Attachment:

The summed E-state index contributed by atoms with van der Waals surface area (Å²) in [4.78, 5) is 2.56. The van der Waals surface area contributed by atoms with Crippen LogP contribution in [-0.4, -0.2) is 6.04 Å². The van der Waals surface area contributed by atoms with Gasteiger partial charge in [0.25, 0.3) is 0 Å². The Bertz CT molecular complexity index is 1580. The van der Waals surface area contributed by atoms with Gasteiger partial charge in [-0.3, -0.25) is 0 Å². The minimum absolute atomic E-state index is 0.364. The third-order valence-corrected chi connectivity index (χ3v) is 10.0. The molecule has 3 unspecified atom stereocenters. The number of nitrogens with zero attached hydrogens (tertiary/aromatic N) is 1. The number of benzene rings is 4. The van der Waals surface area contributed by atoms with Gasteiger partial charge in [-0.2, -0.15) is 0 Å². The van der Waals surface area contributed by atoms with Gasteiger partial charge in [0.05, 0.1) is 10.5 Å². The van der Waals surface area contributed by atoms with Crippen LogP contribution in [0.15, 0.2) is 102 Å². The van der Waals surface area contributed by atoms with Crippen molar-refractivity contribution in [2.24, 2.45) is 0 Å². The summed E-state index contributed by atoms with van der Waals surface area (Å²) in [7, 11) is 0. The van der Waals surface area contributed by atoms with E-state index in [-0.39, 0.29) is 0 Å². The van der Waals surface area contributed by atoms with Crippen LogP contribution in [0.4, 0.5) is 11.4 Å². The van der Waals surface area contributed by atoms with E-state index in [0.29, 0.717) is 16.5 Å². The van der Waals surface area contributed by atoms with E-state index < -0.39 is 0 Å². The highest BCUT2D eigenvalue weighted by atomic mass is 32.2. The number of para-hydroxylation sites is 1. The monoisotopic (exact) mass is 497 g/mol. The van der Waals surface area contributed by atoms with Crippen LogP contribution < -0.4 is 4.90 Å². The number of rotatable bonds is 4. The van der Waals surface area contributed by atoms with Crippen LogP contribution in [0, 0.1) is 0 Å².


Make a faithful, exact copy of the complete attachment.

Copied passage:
The summed E-state index contributed by atoms with van der Waals surface area (Å²) in [4.78, 5) is 2.56. The van der Waals surface area contributed by atoms with Crippen LogP contribution in [-0.4, -0.2) is 6.04 Å². The van der Waals surface area contributed by atoms with Gasteiger partial charge in [0.25, 0.3) is 0 Å². The Bertz CT molecular complexity index is 1580. The van der Waals surface area contributed by atoms with Gasteiger partial charge in [-0.3, -0.25) is 0 Å². The minimum absolute atomic E-state index is 0.364. The third-order valence-corrected chi connectivity index (χ3v) is 10.0. The molecule has 3 unspecified atom stereocenters. The number of nitrogens with zero attached hydrogens (tertiary/aromatic N) is 1. The number of benzene rings is 4. The van der Waals surface area contributed by atoms with Gasteiger partial charge in [-0.2, -0.15) is 0 Å². The van der Waals surface area contributed by atoms with Gasteiger partial charge in [0.05, 0.1) is 10.5 Å². The van der Waals surface area contributed by atoms with Crippen LogP contribution in [0.15, 0.2) is 102 Å². The van der Waals surface area contributed by atoms with Crippen molar-refractivity contribution in [2.24, 2.45) is 0 Å². The summed E-state index contributed by atoms with van der Waals surface area (Å²) in [7, 11) is 0. The van der Waals surface area contributed by atoms with E-state index in [-0.39, 0.29) is 0 Å². The van der Waals surface area contributed by atoms with Crippen LogP contribution in [0.4, 0.5) is 11.4 Å². The van der Waals surface area contributed by atoms with E-state index in [0.29, 0.717) is 16.5 Å². The van der Waals surface area contributed by atoms with E-state index < -0.39 is 0 Å². The highest BCUT2D eigenvalue weighted by atomic mass is 32.2. The number of para-hydroxylation sites is 1. The monoisotopic (exact) mass is 497 g/mol. The van der Waals surface area contributed by atoms with Crippen LogP contribution < -0.4 is 4.90 Å². The number of rotatable bonds is 4. The van der Waals surface area contributed by atoms with Crippen LogP contribution in [0, 0.1) is 0 Å².